How Calvinism Can be Used as a Weapon for Spiritual Abuse

By Bob Dixon and AMD

Spiritual abuse can be hard to talk about because it is so subtle. Abusers aren’t typically brandishing actual weapons and causing visible harm, but they often wield invisible weapons to intimidate their followers. Calvinism is one doctrine that has been effectively weaponized in a number of denominations and used to perpetuate spiritual abuse.

This is not to say that all Calvinist churches are spiritually abusive, or that all spiritually abusive churches are Calvinist. It is not even to say that these churches are correctly interpreting and applying Calvinist theology. But the fact remains that many churches preaching Calvinist doctrines have developed a culture of spiritual abuse.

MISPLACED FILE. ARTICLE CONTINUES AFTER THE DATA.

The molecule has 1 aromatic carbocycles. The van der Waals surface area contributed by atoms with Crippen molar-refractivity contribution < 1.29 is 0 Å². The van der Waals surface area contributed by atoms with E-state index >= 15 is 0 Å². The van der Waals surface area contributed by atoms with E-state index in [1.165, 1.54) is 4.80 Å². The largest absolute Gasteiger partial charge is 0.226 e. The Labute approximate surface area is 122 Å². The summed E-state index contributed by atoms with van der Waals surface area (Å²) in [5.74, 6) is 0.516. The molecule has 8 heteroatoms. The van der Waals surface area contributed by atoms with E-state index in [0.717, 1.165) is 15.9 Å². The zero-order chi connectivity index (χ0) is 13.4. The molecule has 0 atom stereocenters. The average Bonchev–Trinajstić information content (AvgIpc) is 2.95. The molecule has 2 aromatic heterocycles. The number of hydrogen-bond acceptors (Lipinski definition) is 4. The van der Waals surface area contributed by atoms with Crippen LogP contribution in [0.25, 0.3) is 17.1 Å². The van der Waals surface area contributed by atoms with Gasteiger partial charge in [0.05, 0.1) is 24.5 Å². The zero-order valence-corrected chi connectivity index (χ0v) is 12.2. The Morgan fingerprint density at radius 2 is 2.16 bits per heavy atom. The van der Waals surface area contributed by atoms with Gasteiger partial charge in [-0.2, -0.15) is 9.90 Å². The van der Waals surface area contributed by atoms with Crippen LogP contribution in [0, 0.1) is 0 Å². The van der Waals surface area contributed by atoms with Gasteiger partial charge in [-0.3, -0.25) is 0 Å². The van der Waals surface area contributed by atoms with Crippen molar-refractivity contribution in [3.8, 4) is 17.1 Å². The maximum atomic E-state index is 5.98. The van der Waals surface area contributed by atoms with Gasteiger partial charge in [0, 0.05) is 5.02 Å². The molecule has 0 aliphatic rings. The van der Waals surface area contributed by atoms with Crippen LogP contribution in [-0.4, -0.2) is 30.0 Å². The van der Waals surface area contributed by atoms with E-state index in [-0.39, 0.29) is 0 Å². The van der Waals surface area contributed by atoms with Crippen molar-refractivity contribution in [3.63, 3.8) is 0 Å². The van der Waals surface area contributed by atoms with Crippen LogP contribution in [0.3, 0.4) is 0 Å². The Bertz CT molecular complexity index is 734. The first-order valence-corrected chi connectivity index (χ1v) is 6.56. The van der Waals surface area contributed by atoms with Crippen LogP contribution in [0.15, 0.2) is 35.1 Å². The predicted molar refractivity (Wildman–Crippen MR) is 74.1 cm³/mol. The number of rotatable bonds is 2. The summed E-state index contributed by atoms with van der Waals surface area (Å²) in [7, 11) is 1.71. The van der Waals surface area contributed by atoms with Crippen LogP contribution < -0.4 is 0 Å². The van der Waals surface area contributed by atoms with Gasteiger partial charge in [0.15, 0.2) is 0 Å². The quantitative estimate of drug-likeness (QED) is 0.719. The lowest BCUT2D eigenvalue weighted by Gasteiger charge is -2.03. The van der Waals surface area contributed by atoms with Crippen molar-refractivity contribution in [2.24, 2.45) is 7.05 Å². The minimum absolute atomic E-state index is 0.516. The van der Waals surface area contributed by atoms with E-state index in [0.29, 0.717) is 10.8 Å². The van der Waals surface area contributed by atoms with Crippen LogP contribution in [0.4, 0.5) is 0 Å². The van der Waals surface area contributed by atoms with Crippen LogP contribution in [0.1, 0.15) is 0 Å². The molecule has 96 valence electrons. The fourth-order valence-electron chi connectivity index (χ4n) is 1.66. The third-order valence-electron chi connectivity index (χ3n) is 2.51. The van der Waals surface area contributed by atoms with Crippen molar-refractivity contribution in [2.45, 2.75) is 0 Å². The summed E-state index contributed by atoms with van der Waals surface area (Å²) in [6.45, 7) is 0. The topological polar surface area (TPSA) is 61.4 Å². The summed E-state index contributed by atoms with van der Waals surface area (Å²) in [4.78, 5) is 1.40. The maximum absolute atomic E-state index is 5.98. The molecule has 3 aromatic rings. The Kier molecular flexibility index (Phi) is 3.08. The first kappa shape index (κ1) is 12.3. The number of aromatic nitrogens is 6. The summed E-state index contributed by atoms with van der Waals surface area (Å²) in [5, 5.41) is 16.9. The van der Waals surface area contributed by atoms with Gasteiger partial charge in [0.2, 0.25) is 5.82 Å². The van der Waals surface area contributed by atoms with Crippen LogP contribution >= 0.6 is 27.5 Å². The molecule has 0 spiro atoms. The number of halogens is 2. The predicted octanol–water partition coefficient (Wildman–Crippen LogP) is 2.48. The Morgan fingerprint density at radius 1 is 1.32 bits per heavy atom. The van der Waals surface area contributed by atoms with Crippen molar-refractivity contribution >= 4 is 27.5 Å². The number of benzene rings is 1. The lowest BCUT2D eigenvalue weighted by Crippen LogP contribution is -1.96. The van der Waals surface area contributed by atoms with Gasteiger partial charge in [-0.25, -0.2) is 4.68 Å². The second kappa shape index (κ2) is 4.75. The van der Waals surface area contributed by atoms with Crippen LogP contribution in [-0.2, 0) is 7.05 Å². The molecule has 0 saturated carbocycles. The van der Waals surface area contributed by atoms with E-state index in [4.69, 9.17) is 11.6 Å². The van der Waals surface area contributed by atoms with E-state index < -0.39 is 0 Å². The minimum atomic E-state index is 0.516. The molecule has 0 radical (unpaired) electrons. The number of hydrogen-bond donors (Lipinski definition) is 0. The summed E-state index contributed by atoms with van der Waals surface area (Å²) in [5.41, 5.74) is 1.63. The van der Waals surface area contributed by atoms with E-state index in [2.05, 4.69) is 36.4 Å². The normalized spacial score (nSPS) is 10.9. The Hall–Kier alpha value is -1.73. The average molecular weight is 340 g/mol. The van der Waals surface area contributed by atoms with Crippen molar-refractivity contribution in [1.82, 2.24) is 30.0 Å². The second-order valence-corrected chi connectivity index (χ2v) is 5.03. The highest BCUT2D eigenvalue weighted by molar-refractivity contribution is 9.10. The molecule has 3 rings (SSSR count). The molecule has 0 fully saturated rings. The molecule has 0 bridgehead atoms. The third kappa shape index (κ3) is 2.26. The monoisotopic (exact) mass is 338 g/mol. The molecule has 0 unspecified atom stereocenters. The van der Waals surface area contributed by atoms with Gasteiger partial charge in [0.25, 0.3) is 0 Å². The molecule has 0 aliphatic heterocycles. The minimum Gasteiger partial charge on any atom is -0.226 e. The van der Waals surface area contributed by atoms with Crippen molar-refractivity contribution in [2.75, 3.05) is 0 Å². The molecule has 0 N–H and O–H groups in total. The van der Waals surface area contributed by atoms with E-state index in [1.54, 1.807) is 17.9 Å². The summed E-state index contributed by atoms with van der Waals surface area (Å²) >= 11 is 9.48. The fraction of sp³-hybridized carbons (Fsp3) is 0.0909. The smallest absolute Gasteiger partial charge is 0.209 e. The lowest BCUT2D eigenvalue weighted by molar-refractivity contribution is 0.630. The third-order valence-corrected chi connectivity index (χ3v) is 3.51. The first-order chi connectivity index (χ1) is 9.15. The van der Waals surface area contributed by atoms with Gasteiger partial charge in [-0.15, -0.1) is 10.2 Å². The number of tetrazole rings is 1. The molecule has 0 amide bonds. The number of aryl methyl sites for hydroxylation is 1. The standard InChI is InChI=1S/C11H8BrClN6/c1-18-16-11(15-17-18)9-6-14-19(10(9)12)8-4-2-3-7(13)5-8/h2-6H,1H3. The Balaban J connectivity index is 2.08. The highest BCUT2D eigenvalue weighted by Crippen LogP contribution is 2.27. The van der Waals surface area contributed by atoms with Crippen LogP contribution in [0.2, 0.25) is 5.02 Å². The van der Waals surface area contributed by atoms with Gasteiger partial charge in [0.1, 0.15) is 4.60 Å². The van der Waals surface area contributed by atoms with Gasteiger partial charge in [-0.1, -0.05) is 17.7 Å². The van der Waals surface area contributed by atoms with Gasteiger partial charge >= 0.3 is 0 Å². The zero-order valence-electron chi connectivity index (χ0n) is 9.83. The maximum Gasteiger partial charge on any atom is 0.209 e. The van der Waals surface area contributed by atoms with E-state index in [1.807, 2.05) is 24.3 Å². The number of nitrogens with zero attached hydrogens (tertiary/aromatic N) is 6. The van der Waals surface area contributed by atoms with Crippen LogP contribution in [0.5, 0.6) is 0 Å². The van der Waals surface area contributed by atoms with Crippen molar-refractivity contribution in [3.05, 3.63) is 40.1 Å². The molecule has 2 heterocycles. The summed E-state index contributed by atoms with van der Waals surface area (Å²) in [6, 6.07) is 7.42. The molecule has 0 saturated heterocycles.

How has this doctrine been used by leaders against the members of their churches? Two ways stand out. The primary way seems to be in the application of the doctrine of “Total Depravity” — the “T” in Calvin’s “TULIP” (an acronym representing the five fundamental tenets of Calvinism).

Leaders drive home this point to their congregations: Your heart is deceitfully wicked and cannot be trusted. Calvinist teaching says that total depravity renders us incapable of choosing God, therefore God chooses us. The application of this theology preached primarily to Christians, especially in a spiritually abusive church, can be an emphasis on our innate propensity to fall prey to the perils of sin — a watered-down version of total depravity that exists post-conversion, if you will.